How doctors will use Google Glass

How doctors will use Google Glass

Google Glass will be like the Segway. It’s really cool but it will have only a few practical uses and won’t be a paradigm shifter. Segway never won widespread acceptance in a culture dominated by cars and Google Glass is unlikely to win over people who prefer to wear their smart phones on the waist instead of on their face.

Still, Google Glass may yet find some niche uses for people who need to use both of their upper extremities in their jobs . . like doctoring. But utilizing a glasses based computer to access medical references while treating patients is not going to go over well unless doctors learn to perform procedures and study at the same time. “Just hold this clamp in place across the aorta for five minutes while I brush up on my open heart surgery.” Yeah, that’s not going to happen.

Neither will point of view video capture be of much use. The video documentation of procedures or exams for the clinical record has not yet been proven to be worth the effort and a point of view  recording is likely to be inferior to that of a fixed camera.  And how will patients react to having a doctor that looks like a family friendly version of Locutus of Borg record video of them while asking detailed questions about their bowel movements?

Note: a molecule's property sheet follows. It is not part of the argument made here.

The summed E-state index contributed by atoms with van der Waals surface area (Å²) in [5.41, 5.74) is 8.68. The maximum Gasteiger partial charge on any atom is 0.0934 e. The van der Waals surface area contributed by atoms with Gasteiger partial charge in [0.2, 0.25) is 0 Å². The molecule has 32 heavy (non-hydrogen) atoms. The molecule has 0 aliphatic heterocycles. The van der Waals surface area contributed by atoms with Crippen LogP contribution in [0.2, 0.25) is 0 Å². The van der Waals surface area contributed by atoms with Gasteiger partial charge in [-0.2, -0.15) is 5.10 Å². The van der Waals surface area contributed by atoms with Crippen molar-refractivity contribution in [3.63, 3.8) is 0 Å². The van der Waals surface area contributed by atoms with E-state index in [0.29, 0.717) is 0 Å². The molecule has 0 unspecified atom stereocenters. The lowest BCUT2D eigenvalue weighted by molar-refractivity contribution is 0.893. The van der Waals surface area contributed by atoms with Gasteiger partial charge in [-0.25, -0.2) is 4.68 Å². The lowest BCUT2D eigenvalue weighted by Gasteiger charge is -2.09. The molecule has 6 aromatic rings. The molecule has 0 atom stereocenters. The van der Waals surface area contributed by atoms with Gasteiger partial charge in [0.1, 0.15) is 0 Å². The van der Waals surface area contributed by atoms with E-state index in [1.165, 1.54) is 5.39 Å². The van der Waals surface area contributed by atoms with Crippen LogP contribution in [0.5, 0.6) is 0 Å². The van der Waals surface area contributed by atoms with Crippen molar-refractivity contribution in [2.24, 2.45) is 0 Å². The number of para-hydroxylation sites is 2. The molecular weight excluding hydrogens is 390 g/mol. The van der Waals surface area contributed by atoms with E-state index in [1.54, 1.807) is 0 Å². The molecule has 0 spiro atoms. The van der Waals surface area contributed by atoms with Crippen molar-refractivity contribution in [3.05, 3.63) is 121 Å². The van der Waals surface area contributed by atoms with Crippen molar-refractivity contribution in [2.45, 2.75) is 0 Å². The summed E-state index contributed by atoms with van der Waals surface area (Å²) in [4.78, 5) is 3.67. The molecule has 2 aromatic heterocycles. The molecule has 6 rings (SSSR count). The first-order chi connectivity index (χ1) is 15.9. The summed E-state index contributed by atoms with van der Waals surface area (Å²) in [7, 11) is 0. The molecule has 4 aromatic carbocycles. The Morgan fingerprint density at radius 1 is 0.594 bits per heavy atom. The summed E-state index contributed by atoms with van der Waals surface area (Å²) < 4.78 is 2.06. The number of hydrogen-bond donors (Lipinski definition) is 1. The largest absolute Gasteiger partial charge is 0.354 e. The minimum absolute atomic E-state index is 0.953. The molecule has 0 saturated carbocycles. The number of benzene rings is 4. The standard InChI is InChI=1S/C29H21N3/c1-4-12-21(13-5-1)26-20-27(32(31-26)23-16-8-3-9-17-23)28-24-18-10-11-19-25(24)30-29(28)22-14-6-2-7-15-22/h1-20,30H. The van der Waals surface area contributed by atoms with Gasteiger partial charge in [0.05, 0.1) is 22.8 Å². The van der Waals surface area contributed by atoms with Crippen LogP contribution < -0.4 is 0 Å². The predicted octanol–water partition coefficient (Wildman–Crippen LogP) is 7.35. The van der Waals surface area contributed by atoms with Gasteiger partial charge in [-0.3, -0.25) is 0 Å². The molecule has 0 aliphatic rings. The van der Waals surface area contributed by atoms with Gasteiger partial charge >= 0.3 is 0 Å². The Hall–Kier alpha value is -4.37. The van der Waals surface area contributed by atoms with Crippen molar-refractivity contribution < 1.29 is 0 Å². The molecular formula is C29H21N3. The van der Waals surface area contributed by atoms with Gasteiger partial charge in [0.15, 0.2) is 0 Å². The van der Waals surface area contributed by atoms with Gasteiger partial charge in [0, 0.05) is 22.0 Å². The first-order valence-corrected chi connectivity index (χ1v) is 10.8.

No, rather the best chance for a super-medical-Google-Glass-app will be as a new and novel way to enter information into an electronic medical record (EMR). Data entry has always been an Achilles heel for EMRs. Keyboard entry is slower than phone dictation or even hand written notes and point and click EMRs can have significant deficiencies when it comes to the ability to enter clinical details.

Then there is the problem with the various devices used for data entry. Most mobile devices that can port EMRs such as laptops are cumbersome and intrusive to use in an exam room during a patient encounter. This can be mitigated – somewhat – by shrinking the EMR devices into tablets or smart phones but the trade offs are that data entry becomes more difficult without a full sized keyboard and smaller screens usually mean less data that can be displayed at any one time.